William Worden

William Worden

Central Region
Shirley, Arkansas
[email protected]

Students of all grade levels are immediately captivated by his Indian Regalia and his use of Native American sign language while he tells ancient Native American legends and stories. He explains that his Indian name, "Dalala", is Cherokee for woodpecker. He then tells the legend of the woodpeckers' gift of the first flute to a warrior for saving her and her children from a bobcat. William was given the name Woodpecker because he hand makes the flutes. Even the most disruptive students are in awe as he plays the flute and they hear the haunting sounds for the first time. . He uses his collection of flutes to help explain that "big instruments play low notes, small instruments play high notes". He uses his "harmony" flute to help with their understanding of what harmony is. His use of visual/audio presentation stays with the students and reinforces their understanding and memorization of two difficult musical concepts. William has developed different programs to fit the needs of any school. For elementary school residencies he works with the music teacher and tells his stories to all the students. He also works with a core group of 10 students teaching them to play the flutes using the set of 25 PVC flutes that are included with all his programs. Music teachers observe his teaching and use his techniques in their own curriculum. With primary grade levels William teaches each class how to play the flute. These classes teach respect for self and others, self confidence and self expression. Students learn to compose their own songs and write them down so they can play them again and again. Students are also taught that they can use improvisation to express their own heart felt songs. William takes jr. high school students beyond composition and improvisation to a level of reading music notation, enabling them to play simple songs, like "Twinkle, Twinkel Little Star", "On Top Of Old Smokey". More complicated songs, "Friar Jacques", which some students can play as a round, and "Amazing Grace" are also taught. School Districts have used Williams' programs in all their elementary, primary and jr. high school levels to enhance their music departments. After Williams' initial presentation the next years music teachers receive students that have one year experience and are eager to learn more. William's students have performed for PTOs, Civic Groups and Art Festivals, impressing many parents with their musical abilities. Available to conduct teacher workshops.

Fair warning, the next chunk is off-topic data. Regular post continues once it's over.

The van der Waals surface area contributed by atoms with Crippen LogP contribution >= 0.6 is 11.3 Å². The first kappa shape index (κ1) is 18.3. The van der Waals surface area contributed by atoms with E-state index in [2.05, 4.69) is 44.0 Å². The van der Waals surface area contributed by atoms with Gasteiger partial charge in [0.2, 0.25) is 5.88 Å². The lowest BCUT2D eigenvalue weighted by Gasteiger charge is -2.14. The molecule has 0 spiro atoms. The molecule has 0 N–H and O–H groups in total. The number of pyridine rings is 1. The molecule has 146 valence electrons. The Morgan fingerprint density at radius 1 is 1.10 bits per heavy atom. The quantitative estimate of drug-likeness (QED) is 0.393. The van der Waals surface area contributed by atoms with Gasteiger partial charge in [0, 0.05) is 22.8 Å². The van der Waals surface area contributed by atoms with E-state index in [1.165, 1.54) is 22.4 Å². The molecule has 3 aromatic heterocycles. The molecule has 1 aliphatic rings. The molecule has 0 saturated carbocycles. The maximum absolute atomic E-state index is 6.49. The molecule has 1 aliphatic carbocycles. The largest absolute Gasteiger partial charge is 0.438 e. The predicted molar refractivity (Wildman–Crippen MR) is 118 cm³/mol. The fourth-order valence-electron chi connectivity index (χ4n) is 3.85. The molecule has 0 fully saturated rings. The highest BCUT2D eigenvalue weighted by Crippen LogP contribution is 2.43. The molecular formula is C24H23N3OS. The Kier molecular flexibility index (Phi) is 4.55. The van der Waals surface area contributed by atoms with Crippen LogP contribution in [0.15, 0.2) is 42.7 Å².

William was born and educated in upstate New York where he studied and performed Theater and Ballet. An Arkansas resident since 1974, he is a master flute-maker, flute player, and storyteller. William learned the art of flute making on the Seminole Reservation in South Florida under Sonny Nevaquaya. He was instructed in the fine art of concert tuning to the traditional pentatonic scale by the late Dr. George Foss, professor of music theory at Louisiana State University. William has performed statewide for various groups such as the Jaycees, Daughters of the Revolution, Philander Smith College, and is involved in the preservation of Native American culture and customs. He has also conducted workshops and assemblies in several schools in Arkansas.

AIE Program

Preferred Age Level: all ages
Geographic Availability: statewide
Time Availability: open
Special Needs: standard classroom equipment; whiteboard